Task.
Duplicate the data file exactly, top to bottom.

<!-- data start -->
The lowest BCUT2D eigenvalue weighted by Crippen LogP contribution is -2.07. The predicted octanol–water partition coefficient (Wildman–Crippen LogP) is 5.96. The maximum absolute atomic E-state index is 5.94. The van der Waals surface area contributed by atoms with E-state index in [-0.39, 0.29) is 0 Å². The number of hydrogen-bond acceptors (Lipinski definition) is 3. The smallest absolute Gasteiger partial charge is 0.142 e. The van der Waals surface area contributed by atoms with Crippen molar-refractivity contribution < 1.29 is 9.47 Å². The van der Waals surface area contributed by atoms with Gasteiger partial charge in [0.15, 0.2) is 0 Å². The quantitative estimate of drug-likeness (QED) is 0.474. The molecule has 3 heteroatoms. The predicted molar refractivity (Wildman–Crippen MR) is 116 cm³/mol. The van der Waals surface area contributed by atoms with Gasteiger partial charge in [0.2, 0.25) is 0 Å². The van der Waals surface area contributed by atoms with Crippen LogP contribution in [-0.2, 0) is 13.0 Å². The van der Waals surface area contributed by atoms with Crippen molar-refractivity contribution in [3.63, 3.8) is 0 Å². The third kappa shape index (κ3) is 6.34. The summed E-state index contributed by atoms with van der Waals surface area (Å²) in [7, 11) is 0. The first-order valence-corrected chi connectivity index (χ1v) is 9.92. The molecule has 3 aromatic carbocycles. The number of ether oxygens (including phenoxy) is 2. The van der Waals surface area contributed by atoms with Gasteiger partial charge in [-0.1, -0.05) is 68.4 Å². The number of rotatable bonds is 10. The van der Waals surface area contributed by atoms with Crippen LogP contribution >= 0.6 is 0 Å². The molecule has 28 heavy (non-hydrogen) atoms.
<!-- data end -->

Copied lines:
The lowest BCUT2D eigenvalue weighted by Crippen LogP contribution is -2.07. The predicted octanol–water partition coefficient (Wildman–Crippen LogP) is 5.96. The maximum absolute atomic E-state index is 5.94. The van der Waals surface area contributed by atoms with E-state index in [-0.39, 0.29) is 0 Å². The number of hydrogen-bond acceptors (Lipinski definition) is 3. The smallest absolute Gasteiger partial charge is 0.142 e. The van der Waals surface area contributed by atoms with Crippen molar-refractivity contribution < 1.29 is 9.47 Å². The van der Waals surface area contributed by atoms with Gasteiger partial charge in [0.15, 0.2) is 0 Å². The quantitative estimate of drug-likeness (QED) is 0.474. The molecule has 3 heteroatoms. The predicted molar refractivity (Wildman–Crippen MR) is 116 cm³/mol. The van der Waals surface area contributed by atoms with Gasteiger partial charge in [0.2, 0.25) is 0 Å². The van der Waals surface area contributed by atoms with Crippen LogP contribution in [-0.2, 0) is 13.0 Å². The van der Waals surface area contributed by atoms with Crippen molar-refractivity contribution in [3.63, 3.8) is 0 Å². The third kappa shape index (κ3) is 6.34. The summed E-state index contributed by atoms with van der Waals surface area (Å²) in [7, 11) is 0. The first-order valence-corrected chi connectivity index (χ1v) is 9.92. The molecule has 3 aromatic carbocycles. The number of ether oxygens (including phenoxy) is 2. The van der Waals surface area contributed by atoms with Gasteiger partial charge in [-0.1, -0.05) is 68.4 Å². The number of rotatable bonds is 10. The van der Waals surface area contributed by atoms with Crippen LogP contribution >= 0.6 is 0 Å². The molecule has 28 heavy (non-hydrogen) atoms.